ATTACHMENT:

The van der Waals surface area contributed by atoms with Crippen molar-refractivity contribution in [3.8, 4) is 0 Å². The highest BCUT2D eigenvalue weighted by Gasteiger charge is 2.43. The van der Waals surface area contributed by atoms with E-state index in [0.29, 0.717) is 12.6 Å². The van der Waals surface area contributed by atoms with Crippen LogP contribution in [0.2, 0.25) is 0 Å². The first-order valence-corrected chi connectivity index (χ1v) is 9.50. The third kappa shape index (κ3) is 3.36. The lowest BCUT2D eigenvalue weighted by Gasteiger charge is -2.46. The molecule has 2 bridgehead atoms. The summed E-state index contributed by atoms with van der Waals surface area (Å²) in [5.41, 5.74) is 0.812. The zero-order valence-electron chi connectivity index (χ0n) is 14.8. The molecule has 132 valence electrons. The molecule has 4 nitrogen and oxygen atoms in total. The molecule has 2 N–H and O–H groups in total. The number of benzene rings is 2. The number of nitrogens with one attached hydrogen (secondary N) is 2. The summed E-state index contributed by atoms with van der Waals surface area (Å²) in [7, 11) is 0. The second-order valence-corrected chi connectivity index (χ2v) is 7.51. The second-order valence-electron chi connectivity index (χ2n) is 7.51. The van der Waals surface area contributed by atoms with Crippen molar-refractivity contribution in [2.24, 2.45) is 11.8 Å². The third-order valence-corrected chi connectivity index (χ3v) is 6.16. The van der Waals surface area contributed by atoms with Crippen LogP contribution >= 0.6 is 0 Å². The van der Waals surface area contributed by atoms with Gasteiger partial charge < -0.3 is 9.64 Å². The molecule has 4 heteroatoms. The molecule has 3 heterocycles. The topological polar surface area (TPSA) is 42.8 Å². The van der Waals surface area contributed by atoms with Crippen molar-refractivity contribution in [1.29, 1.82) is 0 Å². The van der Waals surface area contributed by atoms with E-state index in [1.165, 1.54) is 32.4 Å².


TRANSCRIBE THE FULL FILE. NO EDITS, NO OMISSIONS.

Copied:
The van der Waals surface area contributed by atoms with Crippen molar-refractivity contribution in [3.8, 4) is 0 Å². The highest BCUT2D eigenvalue weighted by Gasteiger charge is 2.43. The van der Waals surface area contributed by atoms with E-state index in [0.29, 0.717) is 12.6 Å². The van der Waals surface area contributed by atoms with Crippen LogP contribution in [0.2, 0.25) is 0 Å². The first-order valence-corrected chi connectivity index (χ1v) is 9.50. The third kappa shape index (κ3) is 3.36. The lowest BCUT2D eigenvalue weighted by Gasteiger charge is -2.46. The molecule has 2 bridgehead atoms. The summed E-state index contributed by atoms with van der Waals surface area (Å²) in [5.41, 5.74) is 0.812. The zero-order valence-electron chi connectivity index (χ0n) is 14.8. The molecule has 132 valence electrons. The molecule has 4 nitrogen and oxygen atoms in total. The molecule has 2 N–H and O–H groups in total. The number of benzene rings is 2. The number of nitrogens with one attached hydrogen (secondary N) is 2. The summed E-state index contributed by atoms with van der Waals surface area (Å²) in [7, 11) is 0. The second-order valence-corrected chi connectivity index (χ2v) is 7.51. The second-order valence-electron chi connectivity index (χ2n) is 7.51. The van der Waals surface area contributed by atoms with Crippen molar-refractivity contribution in [2.24, 2.45) is 11.8 Å². The third-order valence-corrected chi connectivity index (χ3v) is 6.16. The van der Waals surface area contributed by atoms with Crippen LogP contribution >= 0.6 is 0 Å². The van der Waals surface area contributed by atoms with Gasteiger partial charge < -0.3 is 9.64 Å². The molecule has 4 heteroatoms. The molecule has 3 heterocycles. The topological polar surface area (TPSA) is 42.8 Å². The van der Waals surface area contributed by atoms with Crippen molar-refractivity contribution in [1.29, 1.82) is 0 Å². The van der Waals surface area contributed by atoms with E-state index in [1.165, 1.54) is 32.4 Å².